Science has proven laughter can induce a zen-like state, like meditation. Can contemplation, reflection and self-discovery be achieved by thinking every and all the thoughts at once? Who knows and who cares!
Freewheeling award-winning stand-up comedian Ross Noble returns to the Territory with his new show, On The Go, hitting stages in Darwin and Alice Springs. Tierney Seccull caught up with him for a laugh. Er, chat.
Tell us about On The Go – what inspired it?
Well, I don’t really sit down to write a show, I just do it, you know? It’s not really about anything, it’s changing all the time. I go out on stage and depending on the city that I’m in, the mood that I’m in, and the people that are in the audience, all of those things affect what happens on stage, you know?
It’s called On The Go because I was doing an interview with somebody and they said “you’re always on the go, you know,” and I went, “ooh, I am – yeah, brilliant name for a show!”
My shows are basically things that happen on the night, and it’s all about being in that room and a whole group of people coming together – it’s about being in the moment, so that’s kind of the ethos of what I go for.
And especially now, because of the pandemic, people were very much isolated, so being able to get people together – in the same room – and sharing something with them rather than just passively watching something, we’re all just playing together. That’s the very la-di-da kind of version of it. The upshot is that it’s me just talking bollocks for a bit!
[Laughs] Well ,yes! And you’re an artist of improvisation – I don’t know what goes on in your mind, but that quick wit to be able to make a show up on the spot is pretty clever.
Again, you know, it’s one of those things where people try to define what I’m doing, and they do like to dwell on the improv stuff. You might say it’s clever and quick, but for me it’s just playing, you know? Playing around with ideas, playing around in the space, it’s just about play.
When you see a kid playing with five or six dolls and they’re all talking to each other, you’ve got unicorns flying around, that’s sort of improv but we never look at it and go, “god, look at that kid improvising with five different characters.” The only difference is that I do it on stage and there has to be a laugh every 15 seconds, but you know, I love it!
There’s never a part of me where I feel any pressure. People turn up because that’s what they want to see and what I want to do. Some would say it’s turning some sort of disability into a career, but you know, it works for me!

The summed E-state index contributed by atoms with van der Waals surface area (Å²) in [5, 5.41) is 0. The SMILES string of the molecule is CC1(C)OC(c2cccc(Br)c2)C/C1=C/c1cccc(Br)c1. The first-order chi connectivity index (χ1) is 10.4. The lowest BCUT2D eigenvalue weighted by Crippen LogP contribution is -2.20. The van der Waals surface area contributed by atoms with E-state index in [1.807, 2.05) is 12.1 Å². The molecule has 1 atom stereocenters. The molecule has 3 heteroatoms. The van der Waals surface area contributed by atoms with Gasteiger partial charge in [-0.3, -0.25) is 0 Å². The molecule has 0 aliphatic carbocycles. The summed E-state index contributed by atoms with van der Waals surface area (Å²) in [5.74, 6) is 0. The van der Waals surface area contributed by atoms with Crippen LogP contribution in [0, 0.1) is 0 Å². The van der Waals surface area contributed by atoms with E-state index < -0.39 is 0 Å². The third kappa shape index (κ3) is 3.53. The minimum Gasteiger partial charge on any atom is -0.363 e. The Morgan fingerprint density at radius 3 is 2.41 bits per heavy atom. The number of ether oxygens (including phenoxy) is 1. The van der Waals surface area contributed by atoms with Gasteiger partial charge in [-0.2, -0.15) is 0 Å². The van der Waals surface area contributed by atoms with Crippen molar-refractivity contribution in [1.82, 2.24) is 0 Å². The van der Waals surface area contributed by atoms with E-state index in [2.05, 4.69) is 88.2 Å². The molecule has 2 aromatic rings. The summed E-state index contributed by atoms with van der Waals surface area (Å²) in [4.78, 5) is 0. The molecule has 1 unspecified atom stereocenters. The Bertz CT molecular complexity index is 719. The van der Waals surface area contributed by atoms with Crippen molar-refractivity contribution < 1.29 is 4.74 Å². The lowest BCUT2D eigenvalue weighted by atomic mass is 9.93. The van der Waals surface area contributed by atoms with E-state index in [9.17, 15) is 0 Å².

That it does. And obviously the past couple of years have been a bit weird, but people have picked up a few little habits or skills when at home. Have you dabbled in anything?
Well, weirdly, even though I couldn’t tour, I just spent a solid year writing … In the lockdown I was writing screenplays … I wrote a film, basically, and that’s now in development. But I don’t want to jinx it – the whole thing could be cancelled, and you’ll never hear of it again! [laughs]
The way I look at it is that some people made bread. I looked at it and went, well, everybody’s making banana bread, and at the end of it you’ll be full for a bit, and you’ve eaten some bread. Whereas, if you write a film, you’ll either have a film or have killed a bit of time and disappeared into your own head for a bit.
Obviously not being able to do shows was an absolute nightmare, but from my point of view, it was a chance to see my family. When I’m on the road you’re away a lot, so it was a bit, “oh, look, my kids are here!”
The trouble is I spent every day in my office writing, so my poor wife was doing the home-schooling. She was in there with the child, and I’m in the other room talking to myself with all different characters and it’s like, is this really work? [laughs]
Gee, I reckon getting home-schooled by Ross Noble would be pretty bloody fun, though.
Well, there was one thing we did. The thing was “how would you measure the height of a giraffe?” And the idea of it was to get like a metre ruler and work out your height, and then estimate how high the giraffe would be.
But me and my youngest, who was seven, we got my Hilux ute and strapped ladders to the top of it. We latched all these ladders together to make this big pyramid, and then on top of the ladders, we put a massive drainpipe up in the air. So, we basically made a 20-metre high ruler that you could drive around, and we did that with a stop motion camera.
The teacher was like, “so, how would you do it?”, and she went, “me and my dad made a 20-metre ruler attached to the top of his car!”
Brilliant. I knew that would be a fun class. Anything planned while you’re in the Territory?
I always go and have a look at the crocodiles – I’m slightly obsessed with the crocodiles. In fact, I really love skeletons, I’ve started collecting them. Every time I go to Darwin, I nearly buy a crocodile skull, so this time I might finally get around to buying it … While I’m in Darwin, I might go skull shopping! [laughs]
While I’m in Alice, I’d quite like to check out the Finke Desert Racetrack – I haven’t got a lot of time, so I might at least check out the start. You know what, I might get a helicopter, actually. I might go in a helicopter and get them to fly me to Finke and back!